BREAKING! Scientist Identify Four Human Host Exosomal miRNAs That Inhibit SARS-CoV-2. Varying Amounts In Individuals Explains Different Outcomes!
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: Chinese researchers from Nanjing University, Wuhan Institute of Virology, National Center of Gerontology at Beijing Hospital and the Army Engineering University of PLA have in a new breakthrough study identified 4 human host exosomal miRNAs that possess antiviral properties and are able to inhibit the SARS-CoV-2 coronavirus. Furthermore it was found that varying amounts of these miRNAs and also the ‘quality’ of these miRNAs especially in the elderly could explain why different individuals manifest varying COVID-19 disease outcomes.
It has been found that older individuals and patients with comorbidities are at higher risk of COVID-19 infection, resulting in severe complications and high mortality. However, the underlying mechanisms are unclear.
The study team investigated whether miRNAs in serum exosomes can exert antiviral functions and affect the response to COVID-19 in the elderly and people with diabetes.
The study team identified four miRNAs (miR-7-5p, miR-24-3p, miR-145-5p and miR-223-3p) through high-throughput sequencing and quantitative real-time PCR analysis that are remarkably decreased in the elderly and diabetic groups.
The team further demonstrated that these miRNAs, either in the exosome or in the free form, can directly inhibit S protein expression and SARS-CoV-2 replication. Serum exosomes from young people can inhibit SARS-CoV-2 replication and S protein expression, while the inhibitory effect is markedly decreased in the elderly and diabetic patients. Moreover, three out of the four circulating miRNAs are significantly increased in the serum of healthy volunteers after 8-weeks’ continuous physical exercise. Serum exosomes isolated from these volunteers also showed stronger inhibitory effects on S protein expression and SARS-CoV-2 replication.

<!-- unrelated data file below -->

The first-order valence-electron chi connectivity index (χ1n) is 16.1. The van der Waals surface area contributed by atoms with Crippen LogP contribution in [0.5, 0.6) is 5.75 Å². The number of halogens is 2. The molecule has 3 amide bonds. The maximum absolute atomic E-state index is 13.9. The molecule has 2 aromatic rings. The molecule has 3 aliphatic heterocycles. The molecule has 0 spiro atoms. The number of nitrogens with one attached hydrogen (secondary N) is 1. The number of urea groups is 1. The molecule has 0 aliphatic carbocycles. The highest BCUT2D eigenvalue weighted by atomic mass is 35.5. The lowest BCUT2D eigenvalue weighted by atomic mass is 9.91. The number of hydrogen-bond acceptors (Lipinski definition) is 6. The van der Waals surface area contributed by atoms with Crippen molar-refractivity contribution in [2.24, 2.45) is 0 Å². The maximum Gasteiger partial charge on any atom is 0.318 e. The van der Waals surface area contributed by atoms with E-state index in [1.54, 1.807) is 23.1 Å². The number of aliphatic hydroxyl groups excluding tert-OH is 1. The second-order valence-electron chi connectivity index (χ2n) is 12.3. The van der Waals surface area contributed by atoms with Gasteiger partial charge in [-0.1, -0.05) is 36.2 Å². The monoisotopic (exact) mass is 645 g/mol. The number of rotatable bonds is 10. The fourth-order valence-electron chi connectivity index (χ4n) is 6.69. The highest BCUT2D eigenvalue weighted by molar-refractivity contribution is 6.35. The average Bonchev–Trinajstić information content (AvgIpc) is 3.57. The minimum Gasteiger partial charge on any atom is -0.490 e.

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findings demonstrate for the first time that circulating exosomal miRNAs can directly inhibit SARS-CoV-2 replication and may provide a possible explanation for the difference in response to COVID-19 between young individuals and the elderly or people with comorbidities.
The study findings were published in the peer reviewed journal: Nature’s
Signal Transduction And Targeted Therapy. https://www.nature.com/articles/s41392-021-00716-y
Lead research Dr Chen-Yu Zhang and his study team from Nanjing University presents a rather striking finding that four circulating miRNAs, which are high in healthy people and much lower in older people and diabetic patients, could effectively inhibit SARS-CoV-2 replication by directly targeting the S protein.
It was found that serum exosomes containing these miRNAs from young individuals could strongly inhibit SARS-CoV-2 replication, but this inhibitory effect was attenuated in older people and diabetic patients.
Interestingly it was found that long-term exercise could increase the level of these miRNAs in the blood offering better protection against the SARS-CoV-2 virus.